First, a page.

Reading a filename from command line.

I was wondering what is the correct way to read a filename from the command line?
Note: Not by prompting for and reading in a string.

Thanks
killer455Asked:
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marcin1Commented:
Here is the example how to handle arguments from the command line:

#include <string.h>
int main(int argc, char* argv[])
{
        if (argc > 1)
        {
                //here you can use filename
                printf("argument 1: %s", argv[1]);
        }
        return 0;
}

argc - number of arguments (including the name of the program)
argv - array containing the arguments

argv[0] is the name of your program

Now try to compile it and run with parameters
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tinchosCommented:
It can be done in the same way as in C


Your main function should look like this:

int main(int argc, char** argv)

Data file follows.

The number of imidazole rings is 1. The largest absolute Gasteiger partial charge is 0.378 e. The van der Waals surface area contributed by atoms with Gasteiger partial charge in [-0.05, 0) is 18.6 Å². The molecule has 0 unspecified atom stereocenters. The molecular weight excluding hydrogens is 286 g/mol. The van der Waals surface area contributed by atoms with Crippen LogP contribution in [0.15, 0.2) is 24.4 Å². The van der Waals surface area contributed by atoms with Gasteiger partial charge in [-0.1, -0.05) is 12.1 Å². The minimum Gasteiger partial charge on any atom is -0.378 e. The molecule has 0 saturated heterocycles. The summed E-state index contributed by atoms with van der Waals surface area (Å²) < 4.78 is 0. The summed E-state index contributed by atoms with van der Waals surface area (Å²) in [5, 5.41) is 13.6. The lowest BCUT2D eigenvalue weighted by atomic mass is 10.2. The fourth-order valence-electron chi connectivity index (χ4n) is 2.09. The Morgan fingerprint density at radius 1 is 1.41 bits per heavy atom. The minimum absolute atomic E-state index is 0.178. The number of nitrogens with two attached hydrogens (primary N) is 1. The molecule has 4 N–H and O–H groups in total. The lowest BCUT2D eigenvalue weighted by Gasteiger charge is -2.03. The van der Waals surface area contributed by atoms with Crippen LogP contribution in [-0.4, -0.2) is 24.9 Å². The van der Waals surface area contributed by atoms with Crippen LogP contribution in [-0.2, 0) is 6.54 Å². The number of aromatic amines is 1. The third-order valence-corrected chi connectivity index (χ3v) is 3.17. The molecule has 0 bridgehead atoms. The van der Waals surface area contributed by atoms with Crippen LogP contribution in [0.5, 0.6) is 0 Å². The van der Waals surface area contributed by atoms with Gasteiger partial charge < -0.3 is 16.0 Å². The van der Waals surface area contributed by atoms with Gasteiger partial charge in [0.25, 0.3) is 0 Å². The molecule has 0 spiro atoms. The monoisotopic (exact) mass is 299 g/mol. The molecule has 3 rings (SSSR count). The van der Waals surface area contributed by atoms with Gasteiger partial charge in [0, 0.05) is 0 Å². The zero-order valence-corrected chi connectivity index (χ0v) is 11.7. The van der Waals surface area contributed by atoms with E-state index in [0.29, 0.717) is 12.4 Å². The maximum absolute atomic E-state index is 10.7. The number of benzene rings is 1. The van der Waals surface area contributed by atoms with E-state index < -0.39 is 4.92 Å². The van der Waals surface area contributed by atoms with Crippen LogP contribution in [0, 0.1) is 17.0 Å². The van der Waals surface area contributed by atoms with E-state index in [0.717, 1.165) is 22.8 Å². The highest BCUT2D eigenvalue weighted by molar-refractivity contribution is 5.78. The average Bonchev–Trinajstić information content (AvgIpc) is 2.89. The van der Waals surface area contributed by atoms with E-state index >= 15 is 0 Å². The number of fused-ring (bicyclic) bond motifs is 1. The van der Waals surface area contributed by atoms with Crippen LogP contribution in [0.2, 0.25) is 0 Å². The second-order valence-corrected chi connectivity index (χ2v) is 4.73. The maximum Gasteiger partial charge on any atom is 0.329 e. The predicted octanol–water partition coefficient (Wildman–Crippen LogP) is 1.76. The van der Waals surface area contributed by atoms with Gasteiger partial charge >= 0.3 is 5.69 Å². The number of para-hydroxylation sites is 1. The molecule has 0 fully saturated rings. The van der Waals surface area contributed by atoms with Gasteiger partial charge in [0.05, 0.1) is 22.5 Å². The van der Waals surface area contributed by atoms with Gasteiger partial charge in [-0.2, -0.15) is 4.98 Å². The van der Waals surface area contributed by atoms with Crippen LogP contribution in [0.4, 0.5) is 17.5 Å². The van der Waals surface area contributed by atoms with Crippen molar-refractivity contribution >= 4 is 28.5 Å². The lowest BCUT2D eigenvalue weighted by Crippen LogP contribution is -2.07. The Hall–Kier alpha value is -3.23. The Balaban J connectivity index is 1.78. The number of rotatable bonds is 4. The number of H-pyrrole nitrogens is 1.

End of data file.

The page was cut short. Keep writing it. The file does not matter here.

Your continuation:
{
   /* Use argc and argv as needed */
}

argc contains the number of command lines arguments + 1 (the first argument is the name of your executable).
argv is an array of strings (char pointers) - each string is a command line argument.

Suppose you call "Program.exe filename.txt"

argc = 2
argv[0] is "program.exe"
argv[1] is "filename.txt"
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n_fortynineCommented:
For example, if your executable is a.out
$ a.out infile.txt
then argv[0] would contain the executable name (possibly including path - but this is not certain)
and argv[1] is the char array "infile.txt"
so basically if you want to open this file:
ifstream in(argv[1]);
is what you can write (or call the open() function).

Notice that if you have included the path in the file name, all backslashes must be doubled:
Not A:\MyFolder\infile.txt but A:\\MyFolder\\infile.txt
(since the compiler will confuse \M and \i as predefined tags (like \n, \t etc.)

In MS-DOS, the symbol used is "/" so you wouldn't have to worry about that.
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killer455Author Commented:
Thanks for the help guys.  I guess you cant split only 20 points? i didnt see the "split" button.  Well look for more questions, i got a big (in my rookie opinion) project im working on.  :)

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